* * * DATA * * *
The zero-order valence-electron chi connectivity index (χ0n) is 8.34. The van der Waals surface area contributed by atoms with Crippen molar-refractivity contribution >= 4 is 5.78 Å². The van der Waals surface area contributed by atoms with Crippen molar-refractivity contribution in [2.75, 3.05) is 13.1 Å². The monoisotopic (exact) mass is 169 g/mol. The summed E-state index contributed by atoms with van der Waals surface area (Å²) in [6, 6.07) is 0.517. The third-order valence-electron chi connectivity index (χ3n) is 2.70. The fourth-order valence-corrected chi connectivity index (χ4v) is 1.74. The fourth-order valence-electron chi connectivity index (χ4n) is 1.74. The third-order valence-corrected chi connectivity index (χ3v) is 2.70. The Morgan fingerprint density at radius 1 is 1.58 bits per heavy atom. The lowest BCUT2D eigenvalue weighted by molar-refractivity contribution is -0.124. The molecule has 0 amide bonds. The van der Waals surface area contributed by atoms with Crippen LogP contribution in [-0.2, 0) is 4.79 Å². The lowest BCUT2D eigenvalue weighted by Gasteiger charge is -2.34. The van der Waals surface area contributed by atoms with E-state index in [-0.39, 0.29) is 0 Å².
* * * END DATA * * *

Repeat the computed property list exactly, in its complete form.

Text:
The zero-order valence-electron chi connectivity index (χ0n) is 8.34. The van der Waals surface area contributed by atoms with Crippen molar-refractivity contribution >= 4 is 5.78 Å². The van der Waals surface area contributed by atoms with Crippen molar-refractivity contribution in [2.75, 3.05) is 13.1 Å². The monoisotopic (exact) mass is 169 g/mol. The summed E-state index contributed by atoms with van der Waals surface area (Å²) in [6, 6.07) is 0.517. The third-order valence-electron chi connectivity index (χ3n) is 2.70. The fourth-order valence-corrected chi connectivity index (χ4v) is 1.74. The fourth-order valence-electron chi connectivity index (χ4n) is 1.74. The third-order valence-corrected chi connectivity index (χ3v) is 2.70. The Morgan fingerprint density at radius 1 is 1.58 bits per heavy atom. The lowest BCUT2D eigenvalue weighted by molar-refractivity contribution is -0.124. The molecule has 0 amide bonds. The van der Waals surface area contributed by atoms with Crippen LogP contribution in [-0.2, 0) is 4.79 Å². The lowest BCUT2D eigenvalue weighted by Gasteiger charge is -2.34. The van der Waals surface area contributed by atoms with E-state index in [-0.39, 0.29) is 0 Å².